St Paul’s Catholic Primary School, Thames Ditton

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About St Paul’s Catholic Primary School, Thames Ditton

Name St Paul’s Catholic Primary School, Thames Ditton
Ofsted Inspections
Headteacher Mrs Hayley Townsend
Address Hampton Court Way, Thames Ditton, KT7 0LP
Phone Number 02083986791
Phase Primary
Type Voluntary aided school
Age Range 4-11
Religious Character Roman Catholic
Gender Mixed
Number of Pupils 326
Local Authority Surrey
Highlights from Latest Inspection


St Paul's Catholic Primary School, Thames Ditton continues to be a good school.

What is it like to attend this school?

Pupils are exceptionally proud to be part of this school community. Their strong understanding of the school ethos of being 'ready, respectful and responsible' is demonstrated through their interactions across the school day.

The expectations the school has of pupils' behaviour are high, and pupils regularly meet these. Pupils treat each other with kindness, offering extra support for those who need it. Comments from parents typically describe the school as 'warm', 'caring' and 'nurturing'.

Pupils are safe in the school and know who to speak to should they... have any worries.

The school's expectations for pupils' achievement are also high. This includes those with special educational needs and/or disabilities (SEND) and those who may be experiencing other disadvantages.

Most pupils achieve highly and are learning well. Children in the early years are making a strong start to their time in school.

Pupils are provided with an array of clubs and activities from which to choose.

The vast majority of pupils take part in these regularly. Pupils like to discuss the trips and the clubs they attend, including art, drama and a range of sports. They also have opportunities to become house and school captains and enjoy taking a leading role in the school.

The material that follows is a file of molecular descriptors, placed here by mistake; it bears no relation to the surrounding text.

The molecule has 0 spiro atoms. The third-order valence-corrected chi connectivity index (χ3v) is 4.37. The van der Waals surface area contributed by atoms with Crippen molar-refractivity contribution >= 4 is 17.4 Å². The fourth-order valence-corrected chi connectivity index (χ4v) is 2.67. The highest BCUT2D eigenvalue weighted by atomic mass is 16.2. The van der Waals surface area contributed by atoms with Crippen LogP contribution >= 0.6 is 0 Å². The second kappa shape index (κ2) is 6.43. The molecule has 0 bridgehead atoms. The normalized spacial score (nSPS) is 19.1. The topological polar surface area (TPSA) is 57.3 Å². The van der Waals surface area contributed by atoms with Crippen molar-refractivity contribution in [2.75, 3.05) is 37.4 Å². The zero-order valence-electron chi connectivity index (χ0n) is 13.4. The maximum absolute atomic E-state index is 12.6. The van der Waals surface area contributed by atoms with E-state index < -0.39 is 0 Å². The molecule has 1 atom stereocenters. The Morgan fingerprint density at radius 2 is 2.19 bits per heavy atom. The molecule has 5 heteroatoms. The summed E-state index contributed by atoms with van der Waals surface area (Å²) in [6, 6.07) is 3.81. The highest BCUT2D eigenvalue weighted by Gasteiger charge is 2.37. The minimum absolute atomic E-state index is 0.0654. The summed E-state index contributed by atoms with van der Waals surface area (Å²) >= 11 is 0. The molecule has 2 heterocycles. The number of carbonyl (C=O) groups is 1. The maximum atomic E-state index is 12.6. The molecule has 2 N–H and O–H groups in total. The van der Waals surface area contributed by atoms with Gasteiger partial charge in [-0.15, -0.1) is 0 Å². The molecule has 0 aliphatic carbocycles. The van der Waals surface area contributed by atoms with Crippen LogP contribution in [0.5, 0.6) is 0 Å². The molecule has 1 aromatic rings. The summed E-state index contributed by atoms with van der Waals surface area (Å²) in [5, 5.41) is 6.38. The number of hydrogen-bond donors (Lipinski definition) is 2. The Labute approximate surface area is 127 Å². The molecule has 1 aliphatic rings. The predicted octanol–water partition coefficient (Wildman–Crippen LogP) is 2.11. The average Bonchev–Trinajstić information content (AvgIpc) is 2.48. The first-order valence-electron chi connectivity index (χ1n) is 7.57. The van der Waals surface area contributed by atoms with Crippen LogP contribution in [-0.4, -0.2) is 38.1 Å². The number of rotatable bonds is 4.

What does the school do well and what does it need to do better?

The school has designed an ambitious curriculum. This considers the needs of pupils with SEND or those experiencing other disadvantages. The curriculum in art is especially ambitious, and pupils are achieving highly in this area.

This subject has been carefully developed from the early years, and subject knowledge is precisely broken down and built on over time. Pupils' knowledge and skills are revisited and practised frequently. In other subjects, the curriculum is also clearly sequenced, identifying the core knowledge and skills pupils need.

Staff have a clear understanding of the aims of the curriculum and continue to develop their own knowledge and expertise.

Reading is prioritised in the school, with pupils starting to learn to read with accuracy and fluency as soon as they begin in Reception. Pupils who need additional support are quickly identified and are provided with the right help and practice they need to be successful.

Pupils enjoy reading and do so frequently. Older pupils can discuss the books they have read in their reading sessions and during their '10-minute pledge' class reading. They also talk about the books they read independently, and progress in reading is regularly celebrated across the school.

Pupils are learning the mathematical language and processes they need effectively. In Reception, children quickly develop an understanding of number, weights and measures. They have frequent opportunities to revisit this learning throughout the day, building on more directed learning in their free-choice activities.